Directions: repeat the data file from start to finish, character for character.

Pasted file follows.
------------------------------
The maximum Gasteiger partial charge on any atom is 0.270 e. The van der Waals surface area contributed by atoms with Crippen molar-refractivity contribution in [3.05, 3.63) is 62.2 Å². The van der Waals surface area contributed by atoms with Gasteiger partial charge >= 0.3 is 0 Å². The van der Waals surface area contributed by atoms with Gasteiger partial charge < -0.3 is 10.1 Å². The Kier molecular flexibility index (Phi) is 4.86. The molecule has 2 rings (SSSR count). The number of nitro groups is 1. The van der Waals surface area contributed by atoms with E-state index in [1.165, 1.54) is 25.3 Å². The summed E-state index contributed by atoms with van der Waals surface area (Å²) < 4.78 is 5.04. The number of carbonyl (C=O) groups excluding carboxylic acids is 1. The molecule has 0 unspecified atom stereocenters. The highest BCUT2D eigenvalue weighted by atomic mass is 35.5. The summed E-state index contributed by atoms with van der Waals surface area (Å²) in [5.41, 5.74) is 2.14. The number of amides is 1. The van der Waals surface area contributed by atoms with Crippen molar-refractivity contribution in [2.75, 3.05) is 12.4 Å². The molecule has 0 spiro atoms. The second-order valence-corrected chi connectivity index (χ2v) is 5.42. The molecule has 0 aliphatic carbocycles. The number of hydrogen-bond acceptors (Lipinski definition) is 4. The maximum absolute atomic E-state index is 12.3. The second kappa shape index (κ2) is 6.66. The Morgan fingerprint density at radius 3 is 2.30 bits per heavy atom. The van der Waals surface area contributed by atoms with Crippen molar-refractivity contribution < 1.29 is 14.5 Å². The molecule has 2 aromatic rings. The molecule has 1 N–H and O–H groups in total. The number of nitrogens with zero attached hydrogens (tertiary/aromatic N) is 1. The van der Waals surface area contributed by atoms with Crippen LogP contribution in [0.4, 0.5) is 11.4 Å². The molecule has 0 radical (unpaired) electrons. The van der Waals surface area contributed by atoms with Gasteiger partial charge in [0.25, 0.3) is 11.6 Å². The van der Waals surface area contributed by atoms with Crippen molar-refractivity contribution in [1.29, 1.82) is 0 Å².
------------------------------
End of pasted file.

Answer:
The maximum Gasteiger partial charge on any atom is 0.270 e. The van der Waals surface area contributed by atoms with Crippen molar-refractivity contribution in [3.05, 3.63) is 62.2 Å². The van der Waals surface area contributed by atoms with Gasteiger partial charge >= 0.3 is 0 Å². The van der Waals surface area contributed by atoms with Gasteiger partial charge < -0.3 is 10.1 Å². The Kier molecular flexibility index (Phi) is 4.86. The molecule has 2 rings (SSSR count). The number of nitro groups is 1. The van der Waals surface area contributed by atoms with E-state index in [1.165, 1.54) is 25.3 Å². The summed E-state index contributed by atoms with van der Waals surface area (Å²) < 4.78 is 5.04. The number of carbonyl (C=O) groups excluding carboxylic acids is 1. The molecule has 0 unspecified atom stereocenters. The highest BCUT2D eigenvalue weighted by atomic mass is 35.5. The summed E-state index contributed by atoms with van der Waals surface area (Å²) in [5.41, 5.74) is 2.14. The number of amides is 1. The van der Waals surface area contributed by atoms with Crippen molar-refractivity contribution in [2.75, 3.05) is 12.4 Å². The molecule has 0 spiro atoms. The second-order valence-corrected chi connectivity index (χ2v) is 5.42. The molecule has 0 aliphatic carbocycles. The number of hydrogen-bond acceptors (Lipinski definition) is 4. The maximum absolute atomic E-state index is 12.3. The second kappa shape index (κ2) is 6.66. The Morgan fingerprint density at radius 3 is 2.30 bits per heavy atom. The van der Waals surface area contributed by atoms with Crippen molar-refractivity contribution < 1.29 is 14.5 Å². The molecule has 2 aromatic rings. The molecule has 1 N–H and O–H groups in total. The number of nitrogens with zero attached hydrogens (tertiary/aromatic N) is 1. The van der Waals surface area contributed by atoms with Crippen LogP contribution in [0.4, 0.5) is 11.4 Å². The molecule has 0 radical (unpaired) electrons. The van der Waals surface area contributed by atoms with Gasteiger partial charge in [0.25, 0.3) is 11.6 Å². The van der Waals surface area contributed by atoms with Crippen molar-refractivity contribution in [1.29, 1.82) is 0 Å².